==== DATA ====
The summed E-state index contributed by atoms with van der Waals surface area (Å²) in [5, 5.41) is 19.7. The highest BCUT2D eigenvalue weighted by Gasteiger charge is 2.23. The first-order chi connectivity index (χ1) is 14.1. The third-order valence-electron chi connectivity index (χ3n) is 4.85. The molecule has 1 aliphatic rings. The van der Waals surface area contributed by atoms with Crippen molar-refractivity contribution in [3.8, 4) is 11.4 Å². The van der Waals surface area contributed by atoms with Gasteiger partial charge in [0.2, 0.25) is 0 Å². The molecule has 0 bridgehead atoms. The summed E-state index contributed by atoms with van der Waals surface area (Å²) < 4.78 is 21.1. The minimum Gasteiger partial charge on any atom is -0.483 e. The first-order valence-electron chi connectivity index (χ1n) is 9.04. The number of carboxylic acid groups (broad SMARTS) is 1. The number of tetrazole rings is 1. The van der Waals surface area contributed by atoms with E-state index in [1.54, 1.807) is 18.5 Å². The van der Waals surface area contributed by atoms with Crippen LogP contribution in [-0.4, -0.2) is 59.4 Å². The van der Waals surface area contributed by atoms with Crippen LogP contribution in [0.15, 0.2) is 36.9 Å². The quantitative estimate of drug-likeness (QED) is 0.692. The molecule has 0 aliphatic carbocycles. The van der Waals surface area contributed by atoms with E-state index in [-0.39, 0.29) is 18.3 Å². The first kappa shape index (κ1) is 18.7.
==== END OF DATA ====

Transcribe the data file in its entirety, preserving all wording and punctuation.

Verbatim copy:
The summed E-state index contributed by atoms with van der Waals surface area (Å²) in [5, 5.41) is 19.7. The highest BCUT2D eigenvalue weighted by Gasteiger charge is 2.23. The first-order chi connectivity index (χ1) is 14.1. The third-order valence-electron chi connectivity index (χ3n) is 4.85. The molecule has 1 aliphatic rings. The van der Waals surface area contributed by atoms with Crippen molar-refractivity contribution in [3.8, 4) is 11.4 Å². The van der Waals surface area contributed by atoms with Gasteiger partial charge in [0.2, 0.25) is 0 Å². The molecule has 0 bridgehead atoms. The summed E-state index contributed by atoms with van der Waals surface area (Å²) < 4.78 is 21.1. The minimum Gasteiger partial charge on any atom is -0.483 e. The first-order valence-electron chi connectivity index (χ1n) is 9.04. The number of carboxylic acid groups (broad SMARTS) is 1. The number of tetrazole rings is 1. The van der Waals surface area contributed by atoms with E-state index in [1.54, 1.807) is 18.5 Å². The van der Waals surface area contributed by atoms with Crippen LogP contribution in [-0.4, -0.2) is 59.4 Å². The van der Waals surface area contributed by atoms with Crippen LogP contribution in [0.15, 0.2) is 36.9 Å². The quantitative estimate of drug-likeness (QED) is 0.692. The molecule has 0 aliphatic carbocycles. The van der Waals surface area contributed by atoms with E-state index in [-0.39, 0.29) is 18.3 Å². The first kappa shape index (κ1) is 18.7.